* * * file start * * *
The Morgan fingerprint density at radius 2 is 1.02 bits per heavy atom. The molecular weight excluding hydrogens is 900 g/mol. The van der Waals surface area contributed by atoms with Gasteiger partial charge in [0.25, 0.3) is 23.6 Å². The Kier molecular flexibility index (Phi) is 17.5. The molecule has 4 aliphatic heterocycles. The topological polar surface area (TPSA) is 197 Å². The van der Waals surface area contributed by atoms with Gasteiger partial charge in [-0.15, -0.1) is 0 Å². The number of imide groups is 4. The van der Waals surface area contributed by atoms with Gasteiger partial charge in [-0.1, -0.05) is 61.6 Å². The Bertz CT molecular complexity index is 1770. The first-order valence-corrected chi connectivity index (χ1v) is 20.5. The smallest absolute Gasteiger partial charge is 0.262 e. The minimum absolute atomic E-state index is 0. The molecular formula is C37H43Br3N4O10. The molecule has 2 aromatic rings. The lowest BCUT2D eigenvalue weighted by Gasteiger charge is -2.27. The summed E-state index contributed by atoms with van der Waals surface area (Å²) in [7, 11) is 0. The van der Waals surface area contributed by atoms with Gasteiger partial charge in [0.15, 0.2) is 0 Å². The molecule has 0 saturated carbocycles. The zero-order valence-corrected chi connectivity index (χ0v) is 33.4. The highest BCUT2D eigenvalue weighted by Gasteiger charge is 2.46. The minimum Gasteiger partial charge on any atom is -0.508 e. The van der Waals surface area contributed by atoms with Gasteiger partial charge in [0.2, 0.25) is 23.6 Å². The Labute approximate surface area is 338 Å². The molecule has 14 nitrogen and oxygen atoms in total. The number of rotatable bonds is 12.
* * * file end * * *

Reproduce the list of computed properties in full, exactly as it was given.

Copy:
The Morgan fingerprint density at radius 2 is 1.02 bits per heavy atom. The molecular weight excluding hydrogens is 900 g/mol. The van der Waals surface area contributed by atoms with Gasteiger partial charge in [0.25, 0.3) is 23.6 Å². The Kier molecular flexibility index (Phi) is 17.5. The molecule has 4 aliphatic heterocycles. The topological polar surface area (TPSA) is 197 Å². The van der Waals surface area contributed by atoms with Gasteiger partial charge in [-0.15, -0.1) is 0 Å². The number of imide groups is 4. The van der Waals surface area contributed by atoms with Gasteiger partial charge in [-0.1, -0.05) is 61.6 Å². The Bertz CT molecular complexity index is 1770. The first-order valence-corrected chi connectivity index (χ1v) is 20.5. The smallest absolute Gasteiger partial charge is 0.262 e. The minimum absolute atomic E-state index is 0. The molecular formula is C37H43Br3N4O10. The molecule has 2 aromatic rings. The lowest BCUT2D eigenvalue weighted by Gasteiger charge is -2.27. The summed E-state index contributed by atoms with van der Waals surface area (Å²) in [7, 11) is 0. The van der Waals surface area contributed by atoms with Gasteiger partial charge in [0.15, 0.2) is 0 Å². The molecule has 0 saturated carbocycles. The zero-order valence-corrected chi connectivity index (χ0v) is 33.4. The highest BCUT2D eigenvalue weighted by Gasteiger charge is 2.46. The minimum Gasteiger partial charge on any atom is -0.508 e. The van der Waals surface area contributed by atoms with Gasteiger partial charge in [0.2, 0.25) is 23.6 Å². The Labute approximate surface area is 338 Å². The molecule has 14 nitrogen and oxygen atoms in total. The number of rotatable bonds is 12.